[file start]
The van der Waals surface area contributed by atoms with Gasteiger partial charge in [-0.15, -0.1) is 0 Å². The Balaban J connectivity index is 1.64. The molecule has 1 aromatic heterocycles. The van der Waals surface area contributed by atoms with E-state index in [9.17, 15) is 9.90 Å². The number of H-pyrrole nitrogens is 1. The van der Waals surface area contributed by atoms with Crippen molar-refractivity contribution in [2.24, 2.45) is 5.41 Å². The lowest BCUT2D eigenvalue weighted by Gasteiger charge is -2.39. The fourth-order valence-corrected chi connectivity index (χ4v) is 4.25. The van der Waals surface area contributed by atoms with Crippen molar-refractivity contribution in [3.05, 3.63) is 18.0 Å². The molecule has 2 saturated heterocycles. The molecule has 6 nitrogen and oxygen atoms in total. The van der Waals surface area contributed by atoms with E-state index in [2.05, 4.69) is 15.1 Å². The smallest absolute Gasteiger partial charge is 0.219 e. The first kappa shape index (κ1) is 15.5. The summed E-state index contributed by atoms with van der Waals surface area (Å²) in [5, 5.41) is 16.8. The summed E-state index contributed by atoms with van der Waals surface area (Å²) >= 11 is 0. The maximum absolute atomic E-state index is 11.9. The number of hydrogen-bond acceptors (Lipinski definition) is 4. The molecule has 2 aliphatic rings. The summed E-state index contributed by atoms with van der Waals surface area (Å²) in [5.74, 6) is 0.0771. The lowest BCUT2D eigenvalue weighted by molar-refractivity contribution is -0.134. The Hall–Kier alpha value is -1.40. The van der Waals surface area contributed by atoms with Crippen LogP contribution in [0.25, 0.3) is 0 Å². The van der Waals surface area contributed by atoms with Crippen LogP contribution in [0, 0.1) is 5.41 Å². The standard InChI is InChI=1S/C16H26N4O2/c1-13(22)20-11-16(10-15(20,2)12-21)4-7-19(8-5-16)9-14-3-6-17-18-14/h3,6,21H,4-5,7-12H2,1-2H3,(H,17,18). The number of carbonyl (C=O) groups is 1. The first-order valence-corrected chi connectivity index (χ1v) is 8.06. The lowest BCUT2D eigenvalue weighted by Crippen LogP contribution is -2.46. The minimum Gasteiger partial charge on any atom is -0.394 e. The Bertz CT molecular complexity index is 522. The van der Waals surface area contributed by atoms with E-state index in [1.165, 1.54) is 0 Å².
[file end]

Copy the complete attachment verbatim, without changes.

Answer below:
The van der Waals surface area contributed by atoms with Gasteiger partial charge in [-0.15, -0.1) is 0 Å². The Balaban J connectivity index is 1.64. The molecule has 1 aromatic heterocycles. The van der Waals surface area contributed by atoms with E-state index in [9.17, 15) is 9.90 Å². The number of H-pyrrole nitrogens is 1. The van der Waals surface area contributed by atoms with Crippen molar-refractivity contribution in [2.24, 2.45) is 5.41 Å². The lowest BCUT2D eigenvalue weighted by Gasteiger charge is -2.39. The fourth-order valence-corrected chi connectivity index (χ4v) is 4.25. The van der Waals surface area contributed by atoms with Crippen molar-refractivity contribution in [3.05, 3.63) is 18.0 Å². The molecule has 2 saturated heterocycles. The molecule has 6 nitrogen and oxygen atoms in total. The van der Waals surface area contributed by atoms with E-state index in [2.05, 4.69) is 15.1 Å². The smallest absolute Gasteiger partial charge is 0.219 e. The first kappa shape index (κ1) is 15.5. The summed E-state index contributed by atoms with van der Waals surface area (Å²) in [5, 5.41) is 16.8. The summed E-state index contributed by atoms with van der Waals surface area (Å²) >= 11 is 0. The maximum absolute atomic E-state index is 11.9. The number of hydrogen-bond acceptors (Lipinski definition) is 4. The molecule has 2 aliphatic rings. The summed E-state index contributed by atoms with van der Waals surface area (Å²) in [5.74, 6) is 0.0771. The lowest BCUT2D eigenvalue weighted by molar-refractivity contribution is -0.134. The Hall–Kier alpha value is -1.40. The van der Waals surface area contributed by atoms with Crippen LogP contribution in [0.25, 0.3) is 0 Å². The van der Waals surface area contributed by atoms with Crippen LogP contribution in [0, 0.1) is 5.41 Å². The standard InChI is InChI=1S/C16H26N4O2/c1-13(22)20-11-16(10-15(20,2)12-21)4-7-19(8-5-16)9-14-3-6-17-18-14/h3,6,21H,4-5,7-12H2,1-2H3,(H,17,18). The number of carbonyl (C=O) groups is 1. The first-order valence-corrected chi connectivity index (χ1v) is 8.06. The lowest BCUT2D eigenvalue weighted by Crippen LogP contribution is -2.46. The minimum Gasteiger partial charge on any atom is -0.394 e. The Bertz CT molecular complexity index is 522. The van der Waals surface area contributed by atoms with E-state index in [1.165, 1.54) is 0 Å².